Present and Active: Unpacking The Negotiated Logics of Container Street Traders in the Governance of a Ghanaian city

Doctoral Thesis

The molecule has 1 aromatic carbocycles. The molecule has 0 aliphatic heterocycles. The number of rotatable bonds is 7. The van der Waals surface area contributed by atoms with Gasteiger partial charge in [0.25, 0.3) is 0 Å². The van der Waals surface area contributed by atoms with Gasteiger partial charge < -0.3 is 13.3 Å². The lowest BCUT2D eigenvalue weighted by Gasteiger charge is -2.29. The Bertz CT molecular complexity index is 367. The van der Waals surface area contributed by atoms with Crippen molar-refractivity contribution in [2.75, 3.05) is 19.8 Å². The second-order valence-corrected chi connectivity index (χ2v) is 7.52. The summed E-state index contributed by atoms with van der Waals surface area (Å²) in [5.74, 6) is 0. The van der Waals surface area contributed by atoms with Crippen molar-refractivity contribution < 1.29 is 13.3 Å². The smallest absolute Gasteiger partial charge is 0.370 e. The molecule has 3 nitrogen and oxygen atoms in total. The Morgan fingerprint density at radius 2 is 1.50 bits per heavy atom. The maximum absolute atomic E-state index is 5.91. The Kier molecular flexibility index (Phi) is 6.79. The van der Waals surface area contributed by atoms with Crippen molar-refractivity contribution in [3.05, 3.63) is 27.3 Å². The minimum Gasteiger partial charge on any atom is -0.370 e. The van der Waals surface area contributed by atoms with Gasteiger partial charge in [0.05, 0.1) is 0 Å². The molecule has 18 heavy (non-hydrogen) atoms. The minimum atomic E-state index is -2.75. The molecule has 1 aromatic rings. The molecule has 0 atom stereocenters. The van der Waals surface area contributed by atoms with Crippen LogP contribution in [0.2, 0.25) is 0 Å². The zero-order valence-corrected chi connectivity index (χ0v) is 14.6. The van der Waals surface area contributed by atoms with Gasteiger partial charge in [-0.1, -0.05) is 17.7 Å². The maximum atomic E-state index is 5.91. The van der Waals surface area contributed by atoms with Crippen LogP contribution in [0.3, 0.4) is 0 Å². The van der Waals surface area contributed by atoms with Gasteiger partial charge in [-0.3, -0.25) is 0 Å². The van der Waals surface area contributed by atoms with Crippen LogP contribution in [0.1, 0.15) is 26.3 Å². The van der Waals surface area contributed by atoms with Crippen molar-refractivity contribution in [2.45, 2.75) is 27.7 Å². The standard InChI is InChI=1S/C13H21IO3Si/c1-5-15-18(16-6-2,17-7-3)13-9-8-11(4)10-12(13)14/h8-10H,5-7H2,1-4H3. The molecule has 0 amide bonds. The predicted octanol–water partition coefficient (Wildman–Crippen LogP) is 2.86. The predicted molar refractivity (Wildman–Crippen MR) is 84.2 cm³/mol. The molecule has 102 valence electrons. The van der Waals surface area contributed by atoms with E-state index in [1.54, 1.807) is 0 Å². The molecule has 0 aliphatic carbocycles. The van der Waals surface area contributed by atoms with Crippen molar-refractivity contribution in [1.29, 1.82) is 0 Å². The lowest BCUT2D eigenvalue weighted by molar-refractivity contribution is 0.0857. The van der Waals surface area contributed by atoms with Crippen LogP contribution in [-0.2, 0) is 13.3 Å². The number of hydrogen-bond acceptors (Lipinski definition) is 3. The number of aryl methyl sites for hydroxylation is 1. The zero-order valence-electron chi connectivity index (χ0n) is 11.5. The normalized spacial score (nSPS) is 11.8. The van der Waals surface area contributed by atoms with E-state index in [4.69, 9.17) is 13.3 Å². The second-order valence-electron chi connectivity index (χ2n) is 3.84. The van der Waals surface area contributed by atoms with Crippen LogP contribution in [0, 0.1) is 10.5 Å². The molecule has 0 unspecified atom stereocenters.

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This research addresses a gap in contemporary scholarship on street trading and its governance in Ghanaian cities which predominantly focuses on the exclusionary policies that limit and, in some instances, aim to eliminate street trading. Container street traders play critical roles in the everyday governance of city streetscapes in Wa, a city in the Upper West Region of Ghana. In negotiating access to space by either renting, perching, buying, or constructing container stalls and setting up their trade, they shape the street and its built environment. Providing access to goods and services, container traders contribute to the street economy. Traders encounter and engage with a range of city actors in their everyday trading lives. They negotiate access to space, comply with regulations that govern the building of trading space and trade itself. In this thesis I examine the roles traders play in city governance, the logics which shapes the ways traders are legitimate actors, present and active in the city's streetscape. By examining street traders' negotiated logics (NL), the vital and diverse roles they play in city governance, I reposition the dominant conceptualisations of street traders, by portraying the varied ways container traders shape the city's streetscape and the regulations governing their trade. I draw on in-depth interviews and participant observations with traders and various city actors including land and container owners, city officials, and their representatives, I analyze the varied micro-practices that sustain trade, shape traders varied negotiated logics, and their roles in the city governance. Some traders enter street trading to make do, to survive. Others do so to move up, build a business, and become entrepreneurs. Some traders in their quests to reorganise their lives use street trading as a way of building an anchor and refuge in the city. These varied negotiated logics shape the ways in which traders engage with city officials and regulations, specifically how they navigate paying tolls, fees, and rents. Some traders participate and comply with regulations to maintain the rights to trade and not to worry. Some traders work to renegotiate to postpone and delay compliance, while some dodge regulations by being strategically absent. In making this argument, I contribute to calls in current scholarship to acknowledge the heterogeneity of street trade and its varied roles in city governance. Rather than victims, street traders are critical actors whose varied and negotiated trading logics shape city governance, its built environment, and the street economy.